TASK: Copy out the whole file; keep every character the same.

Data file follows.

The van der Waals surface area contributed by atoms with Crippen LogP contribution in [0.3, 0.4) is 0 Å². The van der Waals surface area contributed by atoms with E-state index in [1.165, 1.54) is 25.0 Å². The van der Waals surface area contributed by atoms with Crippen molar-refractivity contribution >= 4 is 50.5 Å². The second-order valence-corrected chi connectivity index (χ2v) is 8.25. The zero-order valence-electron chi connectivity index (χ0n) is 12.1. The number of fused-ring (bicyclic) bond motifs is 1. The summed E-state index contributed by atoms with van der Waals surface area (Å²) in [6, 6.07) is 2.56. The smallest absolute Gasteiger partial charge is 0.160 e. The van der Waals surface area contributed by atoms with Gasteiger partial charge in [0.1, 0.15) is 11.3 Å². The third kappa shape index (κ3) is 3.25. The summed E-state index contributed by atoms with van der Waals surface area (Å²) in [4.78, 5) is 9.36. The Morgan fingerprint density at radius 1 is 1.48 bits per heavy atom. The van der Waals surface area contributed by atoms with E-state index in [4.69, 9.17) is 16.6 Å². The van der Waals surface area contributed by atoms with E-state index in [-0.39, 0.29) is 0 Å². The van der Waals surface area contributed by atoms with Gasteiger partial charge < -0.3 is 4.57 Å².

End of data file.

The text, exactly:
The van der Waals surface area contributed by atoms with Crippen LogP contribution in [0.3, 0.4) is 0 Å². The van der Waals surface area contributed by atoms with E-state index in [1.165, 1.54) is 25.0 Å². The van der Waals surface area contributed by atoms with Crippen molar-refractivity contribution >= 4 is 50.5 Å². The second-order valence-corrected chi connectivity index (χ2v) is 8.25. The zero-order valence-electron chi connectivity index (χ0n) is 12.1. The number of fused-ring (bicyclic) bond motifs is 1. The summed E-state index contributed by atoms with van der Waals surface area (Å²) in [6, 6.07) is 2.56. The smallest absolute Gasteiger partial charge is 0.160 e. The van der Waals surface area contributed by atoms with Gasteiger partial charge in [0.1, 0.15) is 11.3 Å². The third kappa shape index (κ3) is 3.25. The summed E-state index contributed by atoms with van der Waals surface area (Å²) in [4.78, 5) is 9.36. The Morgan fingerprint density at radius 1 is 1.48 bits per heavy atom. The van der Waals surface area contributed by atoms with E-state index in [4.69, 9.17) is 16.6 Å². The van der Waals surface area contributed by atoms with E-state index in [-0.39, 0.29) is 0 Å². The van der Waals surface area contributed by atoms with Gasteiger partial charge < -0.3 is 4.57 Å².